Seattle-based Connor Desai is more than a singer-songwriter. She’s also a guitarist and artist with a passion for the art of live performance.
Desai’s soulful and folk career began early, with a public performance at the age of three. Since then, she’s written, recorded and released music emulating her music influences like Steely Dan, Kansas and Victoria Williams. Her first album, a self-titled EP, was met with much acclaim from Smother Magazine and Sony. Her song “Will You Love” was even specially released by the company.
Connor Desai’s music is reminiscent of Norah Jones’ rich melodies, complimented by Desai’s voice which harkens back to some of Sheryl Crow’s early pop-rock. The best part of Desai’s second album, Use Your Hands, is the range of her songs. Her refreshing sounds provide a nice variety — whether they are upbeat and ranging near pop, or more slow and contemplative.
We’re thinking she’s the perfect new addition to our playlists, and yours. Give her tracks below a listen.
Say It Again
When You Go
Stairwell in a Happy Home
Connor Desai is a Seattle-based singer/songwriter/guitarist whose sophomore album Use Your Hands will be independently released on June 15, 2010.
In addition to her own ventures, Connor can be found among the credits as a vocal contributor on several of Seattle's favorite indie-releases, including Mr. Twit's "International Rock and Roll," Leanne Wilkins' "Waterwheel," and Bruce Elzinga's "New Day."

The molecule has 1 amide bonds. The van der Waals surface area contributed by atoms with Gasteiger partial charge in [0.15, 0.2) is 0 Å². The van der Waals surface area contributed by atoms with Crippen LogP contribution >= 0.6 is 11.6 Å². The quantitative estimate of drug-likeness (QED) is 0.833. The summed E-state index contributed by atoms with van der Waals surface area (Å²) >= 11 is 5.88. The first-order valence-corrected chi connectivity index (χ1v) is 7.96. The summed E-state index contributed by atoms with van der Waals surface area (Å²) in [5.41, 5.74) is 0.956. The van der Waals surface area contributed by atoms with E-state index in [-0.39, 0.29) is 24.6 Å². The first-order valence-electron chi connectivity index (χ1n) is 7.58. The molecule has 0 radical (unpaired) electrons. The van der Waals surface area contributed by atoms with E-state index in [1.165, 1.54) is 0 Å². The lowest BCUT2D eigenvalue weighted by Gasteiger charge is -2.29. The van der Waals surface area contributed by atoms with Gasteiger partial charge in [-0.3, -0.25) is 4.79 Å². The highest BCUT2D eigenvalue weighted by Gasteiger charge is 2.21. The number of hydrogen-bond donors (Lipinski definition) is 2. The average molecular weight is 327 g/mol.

"I don't usually do covers but I always appreciate them. I think covers provide a marker by which to gauge a musician's unique voice, and as a lesser-known artist it was important for me to do one," says Connor.
Besides writing, recording, and co-producing her latest effort, Connor loves the art of live performance and has appeared at the infamous Hotel Cafe in Los Angeles, and several Seattle landmarks including The Tractor Tavern, Nectar Lounge, Fado Irish Pub, Lucid Jazz Club, and two consecutive years in Seattle's ParkTunes Festival.
Connor Desai's first release, an eponymous EP, met critical acclaim and downright beguiled a number of jaded music writers. Smother Magazine said "Connor Desai portrays a sound that’s somewhere lost between pop, indie folk, and vocal jazz. Sort of like if Norah Jones had never been discovered and was forced to record in her Brooklyn apartment"; and Reviewer Magazine called it "(A)n impressive debut. Seattle's Desai makes dreamily soulful jazz/pop, reminiscent of Norah Jones or Feist."